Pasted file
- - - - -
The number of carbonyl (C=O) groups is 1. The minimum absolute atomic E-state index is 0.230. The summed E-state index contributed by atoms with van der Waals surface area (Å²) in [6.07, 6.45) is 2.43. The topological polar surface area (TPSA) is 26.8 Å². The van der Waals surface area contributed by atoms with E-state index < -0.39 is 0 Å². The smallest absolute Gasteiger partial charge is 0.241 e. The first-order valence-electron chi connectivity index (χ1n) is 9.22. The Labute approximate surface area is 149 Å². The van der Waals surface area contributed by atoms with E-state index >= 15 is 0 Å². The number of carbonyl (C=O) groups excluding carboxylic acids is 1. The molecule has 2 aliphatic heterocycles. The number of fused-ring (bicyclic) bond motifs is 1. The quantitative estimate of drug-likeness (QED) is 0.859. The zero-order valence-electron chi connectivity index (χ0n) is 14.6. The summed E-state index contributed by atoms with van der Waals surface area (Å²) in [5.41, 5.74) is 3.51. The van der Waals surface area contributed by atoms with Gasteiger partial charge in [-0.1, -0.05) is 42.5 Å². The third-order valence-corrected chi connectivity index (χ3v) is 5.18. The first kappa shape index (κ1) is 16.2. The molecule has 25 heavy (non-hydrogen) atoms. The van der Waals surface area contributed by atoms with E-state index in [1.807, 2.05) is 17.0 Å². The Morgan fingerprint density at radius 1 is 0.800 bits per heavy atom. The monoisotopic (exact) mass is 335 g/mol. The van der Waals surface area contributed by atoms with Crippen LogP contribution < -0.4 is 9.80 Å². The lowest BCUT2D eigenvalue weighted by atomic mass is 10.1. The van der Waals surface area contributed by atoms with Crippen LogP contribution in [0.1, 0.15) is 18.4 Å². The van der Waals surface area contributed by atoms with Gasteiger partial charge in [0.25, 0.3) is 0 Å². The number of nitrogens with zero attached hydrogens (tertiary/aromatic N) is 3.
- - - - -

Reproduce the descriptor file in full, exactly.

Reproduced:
The number of carbonyl (C=O) groups is 1. The minimum absolute atomic E-state index is 0.230. The summed E-state index contributed by atoms with van der Waals surface area (Å²) in [6.07, 6.45) is 2.43. The topological polar surface area (TPSA) is 26.8 Å². The van der Waals surface area contributed by atoms with E-state index < -0.39 is 0 Å². The smallest absolute Gasteiger partial charge is 0.241 e. The first-order valence-electron chi connectivity index (χ1n) is 9.22. The Labute approximate surface area is 149 Å². The van der Waals surface area contributed by atoms with E-state index >= 15 is 0 Å². The number of carbonyl (C=O) groups excluding carboxylic acids is 1. The molecule has 2 aliphatic heterocycles. The number of fused-ring (bicyclic) bond motifs is 1. The quantitative estimate of drug-likeness (QED) is 0.859. The zero-order valence-electron chi connectivity index (χ0n) is 14.6. The summed E-state index contributed by atoms with van der Waals surface area (Å²) in [5.41, 5.74) is 3.51. The van der Waals surface area contributed by atoms with Gasteiger partial charge in [-0.1, -0.05) is 42.5 Å². The third-order valence-corrected chi connectivity index (χ3v) is 5.18. The first kappa shape index (κ1) is 16.2. The molecule has 25 heavy (non-hydrogen) atoms. The van der Waals surface area contributed by atoms with E-state index in [1.807, 2.05) is 17.0 Å². The Morgan fingerprint density at radius 1 is 0.800 bits per heavy atom. The monoisotopic (exact) mass is 335 g/mol. The van der Waals surface area contributed by atoms with Crippen LogP contribution < -0.4 is 9.80 Å². The lowest BCUT2D eigenvalue weighted by atomic mass is 10.1. The van der Waals surface area contributed by atoms with Crippen LogP contribution in [0.1, 0.15) is 18.4 Å². The van der Waals surface area contributed by atoms with Gasteiger partial charge in [0.25, 0.3) is 0 Å². The number of nitrogens with zero attached hydrogens (tertiary/aromatic N) is 3.